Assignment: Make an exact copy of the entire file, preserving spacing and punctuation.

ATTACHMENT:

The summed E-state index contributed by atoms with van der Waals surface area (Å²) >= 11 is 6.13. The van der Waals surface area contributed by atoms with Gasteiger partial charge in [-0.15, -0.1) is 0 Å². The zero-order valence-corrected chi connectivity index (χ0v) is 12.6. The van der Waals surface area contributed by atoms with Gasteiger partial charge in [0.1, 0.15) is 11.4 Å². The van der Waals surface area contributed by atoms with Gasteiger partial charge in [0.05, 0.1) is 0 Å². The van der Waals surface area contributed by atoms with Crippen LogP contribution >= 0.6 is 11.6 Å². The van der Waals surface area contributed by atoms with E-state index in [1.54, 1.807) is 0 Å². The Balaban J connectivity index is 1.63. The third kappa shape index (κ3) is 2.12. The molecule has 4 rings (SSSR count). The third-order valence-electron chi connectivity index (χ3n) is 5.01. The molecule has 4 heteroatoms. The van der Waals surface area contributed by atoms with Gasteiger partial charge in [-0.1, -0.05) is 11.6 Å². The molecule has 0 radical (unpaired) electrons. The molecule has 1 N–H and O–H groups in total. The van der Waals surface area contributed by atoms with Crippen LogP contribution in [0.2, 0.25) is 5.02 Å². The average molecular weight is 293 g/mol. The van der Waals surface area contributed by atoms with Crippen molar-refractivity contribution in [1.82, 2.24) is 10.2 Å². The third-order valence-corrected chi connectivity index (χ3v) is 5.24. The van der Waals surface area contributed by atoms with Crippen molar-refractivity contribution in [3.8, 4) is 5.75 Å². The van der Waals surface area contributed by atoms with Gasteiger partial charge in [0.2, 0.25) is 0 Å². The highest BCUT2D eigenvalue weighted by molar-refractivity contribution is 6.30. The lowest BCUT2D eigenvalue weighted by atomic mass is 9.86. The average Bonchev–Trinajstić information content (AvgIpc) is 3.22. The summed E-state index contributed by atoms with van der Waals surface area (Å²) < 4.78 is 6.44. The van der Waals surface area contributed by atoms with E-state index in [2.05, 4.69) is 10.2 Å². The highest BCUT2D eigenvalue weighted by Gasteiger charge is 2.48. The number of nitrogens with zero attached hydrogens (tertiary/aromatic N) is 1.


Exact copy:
The summed E-state index contributed by atoms with van der Waals surface area (Å²) >= 11 is 6.13. The van der Waals surface area contributed by atoms with Gasteiger partial charge in [-0.15, -0.1) is 0 Å². The zero-order valence-corrected chi connectivity index (χ0v) is 12.6. The van der Waals surface area contributed by atoms with Gasteiger partial charge in [0.1, 0.15) is 11.4 Å². The van der Waals surface area contributed by atoms with Gasteiger partial charge in [0.05, 0.1) is 0 Å². The van der Waals surface area contributed by atoms with Crippen LogP contribution >= 0.6 is 11.6 Å². The van der Waals surface area contributed by atoms with E-state index in [1.54, 1.807) is 0 Å². The Balaban J connectivity index is 1.63. The third kappa shape index (κ3) is 2.12. The molecule has 4 rings (SSSR count). The third-order valence-electron chi connectivity index (χ3n) is 5.01. The molecule has 4 heteroatoms. The van der Waals surface area contributed by atoms with Gasteiger partial charge in [-0.1, -0.05) is 11.6 Å². The molecule has 0 radical (unpaired) electrons. The molecule has 1 N–H and O–H groups in total. The van der Waals surface area contributed by atoms with Crippen LogP contribution in [0.2, 0.25) is 5.02 Å². The average molecular weight is 293 g/mol. The van der Waals surface area contributed by atoms with Crippen molar-refractivity contribution in [1.82, 2.24) is 10.2 Å². The third-order valence-corrected chi connectivity index (χ3v) is 5.24. The van der Waals surface area contributed by atoms with Crippen molar-refractivity contribution in [3.8, 4) is 5.75 Å². The van der Waals surface area contributed by atoms with Gasteiger partial charge in [0.2, 0.25) is 0 Å². The highest BCUT2D eigenvalue weighted by molar-refractivity contribution is 6.30. The lowest BCUT2D eigenvalue weighted by atomic mass is 9.86. The average Bonchev–Trinajstić information content (AvgIpc) is 3.22. The summed E-state index contributed by atoms with van der Waals surface area (Å²) < 4.78 is 6.44. The van der Waals surface area contributed by atoms with E-state index in [2.05, 4.69) is 10.2 Å². The highest BCUT2D eigenvalue weighted by Gasteiger charge is 2.48. The number of nitrogens with zero attached hydrogens (tertiary/aromatic N) is 1.